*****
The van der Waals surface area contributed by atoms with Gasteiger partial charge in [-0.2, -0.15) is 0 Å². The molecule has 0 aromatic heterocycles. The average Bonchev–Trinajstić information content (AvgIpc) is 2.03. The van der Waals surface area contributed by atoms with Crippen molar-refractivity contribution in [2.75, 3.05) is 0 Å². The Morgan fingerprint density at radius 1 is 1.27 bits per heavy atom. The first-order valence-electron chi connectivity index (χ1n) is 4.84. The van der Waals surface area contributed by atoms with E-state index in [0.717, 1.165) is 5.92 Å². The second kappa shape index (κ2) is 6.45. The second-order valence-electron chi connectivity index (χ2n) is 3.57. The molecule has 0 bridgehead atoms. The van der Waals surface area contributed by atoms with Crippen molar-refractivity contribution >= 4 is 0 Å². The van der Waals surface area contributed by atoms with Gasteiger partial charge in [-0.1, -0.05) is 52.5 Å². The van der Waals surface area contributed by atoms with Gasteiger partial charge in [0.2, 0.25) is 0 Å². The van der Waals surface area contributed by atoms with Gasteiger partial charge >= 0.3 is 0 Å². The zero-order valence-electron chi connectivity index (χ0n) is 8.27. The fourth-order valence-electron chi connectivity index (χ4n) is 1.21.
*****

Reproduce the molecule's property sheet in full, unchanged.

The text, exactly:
The van der Waals surface area contributed by atoms with Gasteiger partial charge in [-0.2, -0.15) is 0 Å². The molecule has 0 aromatic heterocycles. The average Bonchev–Trinajstić information content (AvgIpc) is 2.03. The van der Waals surface area contributed by atoms with Crippen molar-refractivity contribution in [2.75, 3.05) is 0 Å². The Morgan fingerprint density at radius 1 is 1.27 bits per heavy atom. The first-order valence-electron chi connectivity index (χ1n) is 4.84. The van der Waals surface area contributed by atoms with E-state index in [0.717, 1.165) is 5.92 Å². The second kappa shape index (κ2) is 6.45. The second-order valence-electron chi connectivity index (χ2n) is 3.57. The molecule has 0 bridgehead atoms. The van der Waals surface area contributed by atoms with Crippen molar-refractivity contribution >= 4 is 0 Å². The van der Waals surface area contributed by atoms with Gasteiger partial charge in [-0.1, -0.05) is 52.5 Å². The van der Waals surface area contributed by atoms with Gasteiger partial charge in [0.2, 0.25) is 0 Å². The van der Waals surface area contributed by atoms with Gasteiger partial charge >= 0.3 is 0 Å². The zero-order valence-electron chi connectivity index (χ0n) is 8.27. The fourth-order valence-electron chi connectivity index (χ4n) is 1.21.